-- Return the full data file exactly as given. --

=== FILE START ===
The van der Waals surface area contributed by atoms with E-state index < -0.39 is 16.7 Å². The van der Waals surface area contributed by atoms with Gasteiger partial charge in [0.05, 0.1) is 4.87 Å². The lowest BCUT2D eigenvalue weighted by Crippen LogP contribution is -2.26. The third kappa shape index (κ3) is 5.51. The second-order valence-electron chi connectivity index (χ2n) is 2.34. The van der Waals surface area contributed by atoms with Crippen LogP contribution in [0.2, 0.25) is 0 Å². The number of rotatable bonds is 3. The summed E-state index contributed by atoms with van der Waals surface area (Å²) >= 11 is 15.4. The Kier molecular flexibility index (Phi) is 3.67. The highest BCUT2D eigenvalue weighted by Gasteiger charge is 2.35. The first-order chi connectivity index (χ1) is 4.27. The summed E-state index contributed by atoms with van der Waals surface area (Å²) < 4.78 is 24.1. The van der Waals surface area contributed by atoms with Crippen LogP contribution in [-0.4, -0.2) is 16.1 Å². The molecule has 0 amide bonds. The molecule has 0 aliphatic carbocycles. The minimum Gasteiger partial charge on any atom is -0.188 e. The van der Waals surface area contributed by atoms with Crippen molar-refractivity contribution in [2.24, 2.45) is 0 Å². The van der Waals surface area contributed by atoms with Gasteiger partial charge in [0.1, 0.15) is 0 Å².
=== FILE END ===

The van der Waals surface area contributed by atoms with E-state index < -0.39 is 16.7 Å². The van der Waals surface area contributed by atoms with Gasteiger partial charge in [0.05, 0.1) is 4.87 Å². The lowest BCUT2D eigenvalue weighted by Crippen LogP contribution is -2.26. The third kappa shape index (κ3) is 5.51. The second-order valence-electron chi connectivity index (χ2n) is 2.34. The van der Waals surface area contributed by atoms with Crippen LogP contribution in [0.2, 0.25) is 0 Å². The number of rotatable bonds is 3. The summed E-state index contributed by atoms with van der Waals surface area (Å²) >= 11 is 15.4. The Kier molecular flexibility index (Phi) is 3.67. The highest BCUT2D eigenvalue weighted by Gasteiger charge is 2.35. The first-order chi connectivity index (χ1) is 4.27. The summed E-state index contributed by atoms with van der Waals surface area (Å²) < 4.78 is 24.1. The van der Waals surface area contributed by atoms with Crippen LogP contribution in [-0.4, -0.2) is 16.1 Å². The molecule has 0 amide bonds. The molecule has 0 aliphatic carbocycles. The minimum Gasteiger partial charge on any atom is -0.188 e. The van der Waals surface area contributed by atoms with Crippen molar-refractivity contribution in [2.24, 2.45) is 0 Å². The van der Waals surface area contributed by atoms with Gasteiger partial charge in [0.1, 0.15) is 0 Å².